UPS and Furman

I am a bit confused about ups and Furman… and using or not both.
Someone says yes… some other says “no way”…

I see that usually you put everything in this sequence: power + ups + Furman.
In my case I don’t have an ups and a Furman neither but I’m planning to buy both. As ups I would like an APC model.

But, anyway, do you guys have both?
Why someone says that with a good ups you don’t need a Furman…? Maybe it’s true but I believe that almost every medium/big studio has a Furman or similar… and, probably, most of them has a ups too.
I know that connecting a Furman to the ups may require an extra (and not useful?) work to the ups’ batteries… so how to deal with these pro and cons??

Thank you.

I have both a UPS and a Furman. I have them connected to the same wall socket. Here’s some of my reasoning:

  • There are 2 issues here: power outage protection and unclean power. The UPS addresses both issues and the Furman simply cleans the power of unwanted noise. Looking at each piece of gear in turn, we can see which ones need a UPS and which ones will be fine on the Furman.
  • One thing we don’t want is a ground loop. Therefore I plug both into the same socket.
  • I fear some sort of incompatibility between the Furman and the UPS, so I don’t feed one into the other. Also, the Furman conditions a lot more power than the UPS. Putting them together would limit the capacity of the AC network to wht the UPS can deliver.
  • The computer needs a UPS, especially if it has an SSD in it. Crashing your computer causes you to lose any unsaved work – and possibly saved work, because the changes are not always immediately committed to the drive. (The OS may pool files to be saved until there’s enough justify interrupting the CPU/PPU). Saved files may also be damaged. You want a UPS because you know all this.

The computer is on the UPS so you have enough time to finish your work of the moment, save, and shut down. You can’t do that if your monitor is off. So the monitor is also on the UPS. Now, the more load you put on the UPS, the quicker you’ll exhaust the battery. Thus only important low-power devices should be added. The digital audio interface tops the list, because you can use it with headphones to complete a mixing task, and you can finish recording anything that’s using direct injection. Since my keyboard is powered by the computer’s USB, it can also be recorded during an outage. I also have a guitar processor on the UPS for the same reason. All these items must share a common ground with the DA interface and the computer because they all get power via the UPS. This means no ground loops.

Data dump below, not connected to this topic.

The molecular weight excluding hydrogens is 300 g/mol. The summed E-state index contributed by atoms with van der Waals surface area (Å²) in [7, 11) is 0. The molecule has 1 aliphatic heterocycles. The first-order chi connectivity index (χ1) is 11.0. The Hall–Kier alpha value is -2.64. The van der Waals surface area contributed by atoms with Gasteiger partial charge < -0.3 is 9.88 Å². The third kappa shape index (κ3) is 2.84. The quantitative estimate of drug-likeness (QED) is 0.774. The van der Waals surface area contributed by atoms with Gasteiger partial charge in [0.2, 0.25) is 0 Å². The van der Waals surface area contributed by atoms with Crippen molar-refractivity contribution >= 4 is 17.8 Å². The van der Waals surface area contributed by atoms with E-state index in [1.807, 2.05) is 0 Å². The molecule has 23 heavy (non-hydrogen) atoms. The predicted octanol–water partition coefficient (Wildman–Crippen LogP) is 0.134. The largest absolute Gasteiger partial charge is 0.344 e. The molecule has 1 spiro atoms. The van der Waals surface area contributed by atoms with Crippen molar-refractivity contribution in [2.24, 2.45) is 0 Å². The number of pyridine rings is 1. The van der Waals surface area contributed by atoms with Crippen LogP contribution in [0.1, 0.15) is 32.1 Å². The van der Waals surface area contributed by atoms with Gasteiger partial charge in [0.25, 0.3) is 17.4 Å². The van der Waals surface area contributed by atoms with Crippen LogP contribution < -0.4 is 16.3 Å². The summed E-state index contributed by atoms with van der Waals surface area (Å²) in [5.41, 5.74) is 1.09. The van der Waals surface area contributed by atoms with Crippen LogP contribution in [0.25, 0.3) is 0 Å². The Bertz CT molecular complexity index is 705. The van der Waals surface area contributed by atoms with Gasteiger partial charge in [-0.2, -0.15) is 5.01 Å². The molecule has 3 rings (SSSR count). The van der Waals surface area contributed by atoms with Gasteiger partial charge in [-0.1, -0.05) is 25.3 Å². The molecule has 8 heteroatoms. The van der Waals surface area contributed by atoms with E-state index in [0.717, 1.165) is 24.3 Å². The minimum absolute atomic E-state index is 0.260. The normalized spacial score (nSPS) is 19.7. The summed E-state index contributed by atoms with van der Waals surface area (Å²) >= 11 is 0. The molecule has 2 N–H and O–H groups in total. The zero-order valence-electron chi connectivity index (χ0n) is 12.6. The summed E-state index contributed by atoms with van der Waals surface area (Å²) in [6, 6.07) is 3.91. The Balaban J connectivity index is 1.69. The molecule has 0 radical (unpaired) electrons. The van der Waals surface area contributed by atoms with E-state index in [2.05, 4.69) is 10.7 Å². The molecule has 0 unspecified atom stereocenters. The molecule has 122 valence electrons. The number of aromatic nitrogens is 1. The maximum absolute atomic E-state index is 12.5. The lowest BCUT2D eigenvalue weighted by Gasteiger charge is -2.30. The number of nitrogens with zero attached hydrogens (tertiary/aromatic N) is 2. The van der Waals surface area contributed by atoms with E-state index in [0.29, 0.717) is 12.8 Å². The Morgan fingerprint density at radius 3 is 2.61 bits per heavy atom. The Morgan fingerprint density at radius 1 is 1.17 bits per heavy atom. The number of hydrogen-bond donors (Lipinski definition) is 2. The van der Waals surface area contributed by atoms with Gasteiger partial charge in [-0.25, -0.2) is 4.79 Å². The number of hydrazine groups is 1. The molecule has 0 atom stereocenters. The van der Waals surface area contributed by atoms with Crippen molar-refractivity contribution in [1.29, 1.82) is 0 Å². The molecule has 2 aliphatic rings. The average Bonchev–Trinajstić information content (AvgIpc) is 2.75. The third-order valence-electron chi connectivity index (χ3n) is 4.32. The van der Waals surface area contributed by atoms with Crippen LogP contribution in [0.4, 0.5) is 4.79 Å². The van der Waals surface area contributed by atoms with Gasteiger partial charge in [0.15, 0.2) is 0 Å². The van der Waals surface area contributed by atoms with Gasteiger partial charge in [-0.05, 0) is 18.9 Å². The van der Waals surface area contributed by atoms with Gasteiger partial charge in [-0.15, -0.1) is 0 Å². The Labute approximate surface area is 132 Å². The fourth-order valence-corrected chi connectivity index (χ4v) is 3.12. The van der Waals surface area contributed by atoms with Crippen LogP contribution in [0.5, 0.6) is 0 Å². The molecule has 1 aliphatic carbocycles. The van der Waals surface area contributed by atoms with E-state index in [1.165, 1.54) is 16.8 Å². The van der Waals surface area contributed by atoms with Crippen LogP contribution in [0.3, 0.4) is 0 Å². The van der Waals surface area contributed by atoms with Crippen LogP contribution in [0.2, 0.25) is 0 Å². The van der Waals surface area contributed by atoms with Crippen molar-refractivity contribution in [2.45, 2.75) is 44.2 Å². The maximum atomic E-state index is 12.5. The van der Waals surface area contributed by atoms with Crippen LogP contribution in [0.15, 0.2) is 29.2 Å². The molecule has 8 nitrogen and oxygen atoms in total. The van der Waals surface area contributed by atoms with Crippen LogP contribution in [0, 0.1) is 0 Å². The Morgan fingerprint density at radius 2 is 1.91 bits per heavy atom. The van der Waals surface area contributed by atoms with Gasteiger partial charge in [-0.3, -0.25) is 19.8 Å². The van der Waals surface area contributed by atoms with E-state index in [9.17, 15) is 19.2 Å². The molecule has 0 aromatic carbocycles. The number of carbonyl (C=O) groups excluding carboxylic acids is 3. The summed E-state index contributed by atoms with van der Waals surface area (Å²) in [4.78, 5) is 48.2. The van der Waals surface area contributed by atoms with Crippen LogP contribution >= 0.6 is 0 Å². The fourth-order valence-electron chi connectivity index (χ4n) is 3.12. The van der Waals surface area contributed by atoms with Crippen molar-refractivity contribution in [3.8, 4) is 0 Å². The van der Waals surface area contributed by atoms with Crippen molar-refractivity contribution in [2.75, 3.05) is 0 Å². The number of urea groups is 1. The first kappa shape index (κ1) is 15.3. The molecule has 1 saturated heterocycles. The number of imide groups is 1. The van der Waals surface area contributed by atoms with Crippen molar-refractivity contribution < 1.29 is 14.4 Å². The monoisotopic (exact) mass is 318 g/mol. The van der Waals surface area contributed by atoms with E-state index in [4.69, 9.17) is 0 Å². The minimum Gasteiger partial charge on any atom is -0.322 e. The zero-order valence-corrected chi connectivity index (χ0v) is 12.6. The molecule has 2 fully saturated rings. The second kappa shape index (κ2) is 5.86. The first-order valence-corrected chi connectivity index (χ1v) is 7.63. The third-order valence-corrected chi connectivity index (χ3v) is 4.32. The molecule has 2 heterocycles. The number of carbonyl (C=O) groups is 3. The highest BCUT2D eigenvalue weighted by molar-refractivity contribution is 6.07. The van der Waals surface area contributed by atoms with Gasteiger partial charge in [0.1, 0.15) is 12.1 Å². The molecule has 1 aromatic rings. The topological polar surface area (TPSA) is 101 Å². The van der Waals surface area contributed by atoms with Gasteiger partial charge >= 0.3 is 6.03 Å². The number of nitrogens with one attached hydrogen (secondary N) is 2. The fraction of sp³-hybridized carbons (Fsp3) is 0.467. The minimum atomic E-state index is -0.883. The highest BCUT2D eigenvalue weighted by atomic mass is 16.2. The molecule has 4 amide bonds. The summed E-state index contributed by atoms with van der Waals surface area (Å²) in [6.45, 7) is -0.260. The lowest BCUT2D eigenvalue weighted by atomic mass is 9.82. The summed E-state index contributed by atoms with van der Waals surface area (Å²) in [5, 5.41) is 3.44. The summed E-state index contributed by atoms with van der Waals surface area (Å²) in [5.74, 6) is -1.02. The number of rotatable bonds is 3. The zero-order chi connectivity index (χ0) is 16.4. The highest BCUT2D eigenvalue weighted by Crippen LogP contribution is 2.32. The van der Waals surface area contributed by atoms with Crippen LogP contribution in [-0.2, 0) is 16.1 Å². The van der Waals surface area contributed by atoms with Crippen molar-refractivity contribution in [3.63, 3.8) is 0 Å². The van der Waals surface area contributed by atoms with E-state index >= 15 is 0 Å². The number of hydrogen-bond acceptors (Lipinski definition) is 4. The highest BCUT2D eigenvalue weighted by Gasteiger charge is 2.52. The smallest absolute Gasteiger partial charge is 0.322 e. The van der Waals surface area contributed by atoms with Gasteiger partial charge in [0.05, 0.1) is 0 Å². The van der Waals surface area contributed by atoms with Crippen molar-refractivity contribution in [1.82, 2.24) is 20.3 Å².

• Higher power consumption items go on the Furman: powered monitors, amps, laptop, non-critical electronics with a potential audio connection to the UPS part of the AC network. Note that these devices are generally not feeding audio into the DA interface or the computer.
  • I bought a Cyberpower UPS (Model 1000PFCLCD) instead of APC because I wanted to be sure the output would be a pure sine wave. Modern computer PSUs may choke on simulated sine wave power. The UPS software allows for the computer to be automatically shut down in a controlled manner if I’m not around during the outage. Run the numbers on power consumption to determine the correct size of UPS.
  • There are few items not on either the Furman or the UPS. Just lamps, I think. Fans or space heaters would be in this category too. If the power dies at night, I’m counting on light from the monitor to tide me over. If I had a laser printer in the studio, I certainly wouldn’t put it on the UPS! Perhaps the Furman might give it some protection. Laser printers draw nasty bursts of power, so I’d be reluctant to even do that without further research.

Good luck sorting these things out. There’s a lot of information out there and it’s hard to bring it all together. It’s an important topic that deserves broader discussion.

Many thanks for your detailed reply.

Well, the first question I have is why you connect UPS and Furman to the same wall socket (with a power strip I suppose) instead of different ones… Someone says that is better to use different wall sockets :-/
Correctly you said it’s due to ground loop… But aren’t UPS and Furman able to “clean” the signal?
I have 2 PCs and a server. So, I should connect all of them (plus a monitor and the audio interface) to the UPS - am I right?